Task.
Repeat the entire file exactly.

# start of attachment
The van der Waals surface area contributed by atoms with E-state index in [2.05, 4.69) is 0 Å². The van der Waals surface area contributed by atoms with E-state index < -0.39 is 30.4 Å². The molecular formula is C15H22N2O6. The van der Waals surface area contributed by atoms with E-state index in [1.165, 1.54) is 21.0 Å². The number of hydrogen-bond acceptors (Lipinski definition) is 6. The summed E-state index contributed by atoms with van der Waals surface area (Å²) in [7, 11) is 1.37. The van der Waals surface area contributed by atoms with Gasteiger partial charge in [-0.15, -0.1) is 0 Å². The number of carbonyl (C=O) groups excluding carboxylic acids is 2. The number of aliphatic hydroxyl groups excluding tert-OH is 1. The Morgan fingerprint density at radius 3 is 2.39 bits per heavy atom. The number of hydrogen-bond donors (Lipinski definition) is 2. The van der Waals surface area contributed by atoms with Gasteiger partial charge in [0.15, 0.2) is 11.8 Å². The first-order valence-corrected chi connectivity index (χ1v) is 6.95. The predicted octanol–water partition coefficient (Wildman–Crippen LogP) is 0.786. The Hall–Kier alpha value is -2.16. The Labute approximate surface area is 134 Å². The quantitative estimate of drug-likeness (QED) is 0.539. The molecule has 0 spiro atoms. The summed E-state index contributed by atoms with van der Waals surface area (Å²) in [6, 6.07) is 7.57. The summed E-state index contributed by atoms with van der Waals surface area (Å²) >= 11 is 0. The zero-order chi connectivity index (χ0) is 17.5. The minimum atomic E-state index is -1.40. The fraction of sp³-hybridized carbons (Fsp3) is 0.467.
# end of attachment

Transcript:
The van der Waals surface area contributed by atoms with E-state index in [2.05, 4.69) is 0 Å². The van der Waals surface area contributed by atoms with E-state index < -0.39 is 30.4 Å². The molecular formula is C15H22N2O6. The van der Waals surface area contributed by atoms with E-state index in [1.165, 1.54) is 21.0 Å². The number of hydrogen-bond acceptors (Lipinski definition) is 6. The summed E-state index contributed by atoms with van der Waals surface area (Å²) in [7, 11) is 1.37. The van der Waals surface area contributed by atoms with Gasteiger partial charge in [-0.15, -0.1) is 0 Å². The number of carbonyl (C=O) groups excluding carboxylic acids is 2. The number of aliphatic hydroxyl groups excluding tert-OH is 1. The Morgan fingerprint density at radius 3 is 2.39 bits per heavy atom. The number of hydrogen-bond donors (Lipinski definition) is 2. The van der Waals surface area contributed by atoms with Gasteiger partial charge in [0.15, 0.2) is 11.8 Å². The first-order valence-corrected chi connectivity index (χ1v) is 6.95. The predicted octanol–water partition coefficient (Wildman–Crippen LogP) is 0.786. The Hall–Kier alpha value is -2.16. The Labute approximate surface area is 134 Å². The quantitative estimate of drug-likeness (QED) is 0.539. The molecule has 0 spiro atoms. The summed E-state index contributed by atoms with van der Waals surface area (Å²) in [6, 6.07) is 7.57. The summed E-state index contributed by atoms with van der Waals surface area (Å²) >= 11 is 0. The zero-order chi connectivity index (χ0) is 17.5. The minimum atomic E-state index is -1.40. The fraction of sp³-hybridized carbons (Fsp3) is 0.467.